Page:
In the age of stem cell engineering it is critical to understand how stem cell activity is regulated during regeneration. Hairs are mini-organs that undergo cyclic regeneration throughout adult life1, and are an important model for organ regeneration. Hair stem cells located in the follicle bulge2 are regulated by the surrounding microenvironment, or niche3. The activation of such stem cells is cyclic, involving periodic β-catenin activity4,5,6,7. In the adult mouse, regeneration occurs in waves in a follicle population, implying coordination among adjacent follicles and the extrafollicular environment. Here we show that unexpected periodic expression of bone morphogenetic protein 2 (Bmp2) and Bmp4 in the dermis regulates this process. This BMP cycle is out of phase with the WNT/β-catenin cycle, thus dividing the conventional telogen into new functional phases: one refractory and the other competent for hair regeneration, characterized by high and low BMP signalling, respectively. Overexpression of noggin, a BMP antagonist, in mouse skin resulted in a markedly shortened refractory phase and faster propagation of the regenerative wave. Transplantation of skin from this mutant onto a wild-type host showed that follicles in donor and host can affect their cycling behaviours mutually, with the outcome depending on the equilibrium of BMP activity in the dermis. Administration of BMP4 protein caused the competent region to become refractory. These results show that BMPs may be the long-sought ‘chalone’ inhibitors of hair growth postulated by classical experiments. Taken together, results presented in this study provide an example of hierarchical regulation of local organ stem cell homeostasis by the inter-organ macroenvironment. The expression of Bmp2 in subcutaneous adipocytes indicates physiological integration between these two thermo-regulatory organs. Our findings have practical importance for studies using mouse skin as a model for carcinogenesis, intra-cutaneous drug delivery and stem cell engineering studies, because they highlight the acute need to differentiate supportive versus inhibitory regions in the host skin.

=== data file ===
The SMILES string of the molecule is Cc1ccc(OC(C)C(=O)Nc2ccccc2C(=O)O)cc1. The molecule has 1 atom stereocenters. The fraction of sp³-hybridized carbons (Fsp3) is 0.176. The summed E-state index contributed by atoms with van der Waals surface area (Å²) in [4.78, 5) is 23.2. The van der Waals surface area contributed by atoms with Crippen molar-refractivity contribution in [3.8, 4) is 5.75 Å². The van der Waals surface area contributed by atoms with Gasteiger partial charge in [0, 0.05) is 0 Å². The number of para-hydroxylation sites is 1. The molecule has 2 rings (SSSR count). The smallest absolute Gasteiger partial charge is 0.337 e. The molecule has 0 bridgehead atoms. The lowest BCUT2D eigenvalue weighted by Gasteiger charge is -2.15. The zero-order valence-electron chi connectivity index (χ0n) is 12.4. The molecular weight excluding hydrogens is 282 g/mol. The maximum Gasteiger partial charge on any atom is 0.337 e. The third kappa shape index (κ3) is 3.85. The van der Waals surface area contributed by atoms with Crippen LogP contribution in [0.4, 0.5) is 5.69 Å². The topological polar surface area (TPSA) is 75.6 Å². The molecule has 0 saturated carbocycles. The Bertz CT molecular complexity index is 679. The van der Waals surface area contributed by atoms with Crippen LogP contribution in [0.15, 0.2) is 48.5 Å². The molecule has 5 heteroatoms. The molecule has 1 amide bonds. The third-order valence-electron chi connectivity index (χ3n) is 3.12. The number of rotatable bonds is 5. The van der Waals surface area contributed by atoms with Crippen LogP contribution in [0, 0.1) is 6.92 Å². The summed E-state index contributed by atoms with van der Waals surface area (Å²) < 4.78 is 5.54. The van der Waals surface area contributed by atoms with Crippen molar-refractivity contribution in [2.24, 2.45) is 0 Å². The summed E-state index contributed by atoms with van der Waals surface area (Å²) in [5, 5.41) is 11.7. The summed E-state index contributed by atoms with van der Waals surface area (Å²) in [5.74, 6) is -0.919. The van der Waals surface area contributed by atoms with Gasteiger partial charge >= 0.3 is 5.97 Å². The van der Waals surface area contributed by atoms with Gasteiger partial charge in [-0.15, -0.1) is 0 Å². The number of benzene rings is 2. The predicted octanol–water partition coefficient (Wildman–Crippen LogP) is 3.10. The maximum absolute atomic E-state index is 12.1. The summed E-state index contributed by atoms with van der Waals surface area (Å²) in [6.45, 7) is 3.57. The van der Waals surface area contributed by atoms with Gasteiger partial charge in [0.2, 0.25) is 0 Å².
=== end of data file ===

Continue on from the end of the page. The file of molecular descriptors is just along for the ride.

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We thank V. Botchkarev, G. Cotsarelis, B. Morgan, R. Paus, J. Sundberg and R. Widelitz for discussions. We are grateful to B. Hogan, R. Harland and S. Bellusci for providing transgenic mice. This work is supported by Grants from NIAMS and NIA from the NIH, USA, to C.-M.C. M.V.P. is a postdoctoral scholar of the California Institute of Regenerative Medicine. R.E.B. is supported by a Research Councils UK Fellowship and a Microsoft European Postdoctoral Research Fellowship.
Author Contributions M.V.P. and C.-M.C. designed the experiment and analysed results together. M.V.P. did major bench work and observations. J.A.M. and D.d.l.C. helped with some bench work. R.E.B. and P.K.M. helped to develop the model. R.M. helped by providing mice and discussing the results.
This file includes Supplementary Figures 1-10 with Legends. Supplementary Figure 1 contains model illustrating functional phases of the hair cycle. Supplementary Figures 2-11 illustrate various aspects of the results, including expression data, transplantation experiments, and other functional experiments. (PDF 4123 kb)
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Plikus, M., Mayer, J., de la Cruz, D. et al. Cyclic dermal BMP signalling regulates stem cell activation during hair regeneration. Nature 451, 340–344 (2008) doi:10.1038/nature06457
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